Written by Arkady Savitsky; Originally appeared at strategic-culture.org
As part of its ballistic missile defense (BMD) system, Russia tested a new interceptor missile at the Sary Shagan testing range in Kazakhstan on Feb. 11. It was its third straight successful BMD test. The preceding two trials took place in 2017. Much of the information about the new missile, dubbed the PRS-1M, is classified. It is reported to have a speed of up to 4 km per second. The weapon is lighter than its predecessors, such as the 53T6 (part of the A-135 missile system), and boasts an upgraded guidance system. Special equipment has been installed to overcome countermeasures employed by intercontinental ballistic missiles (ICBMs). The PRS-1M will soon complete its testing and become operational.
The missile is a component of the Nudol A-235 BMD system, which is in the development stage. Unlike the A-135, which protects Moscow, the A-235s could be deployed in many places, thus shielding the entire country.
Russia has S-400 and S-500 systems (not yet in service) to protect against incoming strategic ballistic missiles. The S-400 and S-500 can fend off ICBMs.
America has spent $40 billion on its ground-based BMD. But very expensive is not the same as very effective. Spending more than anyone else does not automatically make the US the leader in the race. Many of America’s achievements that have been so hyped by the media have been exaggerated. So much of its money and efforts have gone right down the drain, because none of the American systems can offer protection against sophisticated offensive missiles.
Unlike Russian BMD interceptors, US GBI interceptors (part of its Ground-Based Midcourse Defense, GMD) are designed for a kinetic “hitting a bullet with a bullet” kill and, unlike Russian interceptors, carry no payloads. They kill with sheer speed. At the very beginning of 2018, the US had 44 interceptors stationed in Alaska and California. The probability of a kill is low, even against a threat coming from North Korea. It’s generally believed to be around 25%. At least four GBIs are needed to hit a warhead. This figure should be doubled (or better, quadrupled) in order to boost the kill probability. And Russia has MIRVed missiles with as many as 8-10 reentry vehicles. It is hardly realistic to create a reliable BMD system that can ward off strategic ballistic missiles, especially if that system relies on kinetic kill.
The Americans’ latest test of the sea-based Standard Missile 3 Block IIA ballistic missile interceptor failed on Jan. 31, 2017. Prior to that, it had also failed in June 2017. The missile is still in development. It will take time before it is operational. The previous naval SM-3 versions can only take on medium- and intermediate-range missiles; they are ineffective against strategic offensive weapons. The Standard Missile 3 Block IIA is supposed to possess some limited capability against ICBMs under certain conditions, but so far no tests have confirmed it.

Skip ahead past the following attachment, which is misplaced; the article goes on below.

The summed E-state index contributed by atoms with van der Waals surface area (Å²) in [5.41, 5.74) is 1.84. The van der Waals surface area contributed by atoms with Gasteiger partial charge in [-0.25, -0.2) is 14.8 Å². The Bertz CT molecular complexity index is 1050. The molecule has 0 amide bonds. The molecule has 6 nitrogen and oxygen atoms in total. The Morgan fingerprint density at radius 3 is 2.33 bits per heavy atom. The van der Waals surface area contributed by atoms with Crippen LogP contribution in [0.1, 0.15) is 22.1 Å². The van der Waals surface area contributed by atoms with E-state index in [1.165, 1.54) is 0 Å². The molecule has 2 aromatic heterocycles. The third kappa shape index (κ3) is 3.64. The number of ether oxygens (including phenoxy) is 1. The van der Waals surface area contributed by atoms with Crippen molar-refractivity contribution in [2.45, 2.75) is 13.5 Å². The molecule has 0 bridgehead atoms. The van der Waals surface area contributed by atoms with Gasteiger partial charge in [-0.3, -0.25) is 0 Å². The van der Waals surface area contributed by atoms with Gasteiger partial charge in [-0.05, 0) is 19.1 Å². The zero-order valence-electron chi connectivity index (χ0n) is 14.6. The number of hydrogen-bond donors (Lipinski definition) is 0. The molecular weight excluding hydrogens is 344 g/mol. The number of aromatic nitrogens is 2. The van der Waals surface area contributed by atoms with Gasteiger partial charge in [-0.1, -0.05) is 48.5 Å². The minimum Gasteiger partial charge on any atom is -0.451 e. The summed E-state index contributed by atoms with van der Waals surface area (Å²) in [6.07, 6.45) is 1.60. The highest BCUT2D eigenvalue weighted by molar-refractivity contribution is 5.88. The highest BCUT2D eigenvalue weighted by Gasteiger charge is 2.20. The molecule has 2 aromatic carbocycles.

It’s worthy of note that the US has conducted all its trials in a benign environment. The targets had only one warhead. Their arrival was known in advance. No decoys or other missile-defense breaching systems were employed. But even under such conditions, only 50 % of the GMD tests conducted since 1999 have been successful. The US ability to shoot down unsophisticated North Korean missiles is doubtful.
Actually, the US BMD program is nothing to brag about. The cost is too high and the technology is still wet behind the ears.
The United States was the first nation since WWII to abandon a major arms-control agreement when it pulled out of the 1972 Anti-Ballistic Missile (ABM) Treaty in 2002. It was a very destabilizing move, as the treaty was the cornerstone of arms control at that time. That decision has impaired the disarmament process.
Was it worth it? Nothing has been done so far that would have actually violated the 1972 treaty, were it still in force. The agreement banned the deployment of over 100 interceptors at a single site, but the testing of BMD systems was allowed. The ship-based Aegis (SM-3) is not a violation either. Air-based systems were not permitted, but the US has shelved its airborne laser anyway. Instead of tearing up the treaty, the US could have agreed to remain bound by it while also testing the GMD, Aegis, and whatever weapons it could, without activating the systems that are of little use anyway.
With the ABM agreement no longer in force, it was impossible for Moscow to ratify the 1993 START II Treaty, which banned multiple warheads (MIRV) – the most destabilizing weapons. Now Russia intends to keep its heavy MIRVed missiles in order to make sure that no BMD could counter its retaliatory strike, if attacked. And Russian missiles can autonomously change course in mid-air to dodge interceptors.
China is also constantly modernizing its reentry vehicles, so those could prevail over any BMD system. As a result, the US has become less safe.
The fact that there is no existing agreement to regulate missile-defense efforts is a major obstacle on the path to reduce nuclear arms. The US plans to move its BMD “shield” into new domains. Russia and China will take measures to repel the threat. An arms race will be unleashed and everyone will lose. There will be no winners. But the US military will rake in more money and keep on asking for new appropriations.
The US abandoned the ABM Treaty to ensure that it could use nuclear weapons with impunity, making itself absolutely secure. But as a result, America has spent enormous sums of money to make itself even less safe. Huge outlays of cash have not made it the leader in the missile-defense race. After all, the US trials in 2017 failed twice but Russia’s test on Feb. 11, 2018 was a success, as was its previous dry run last November.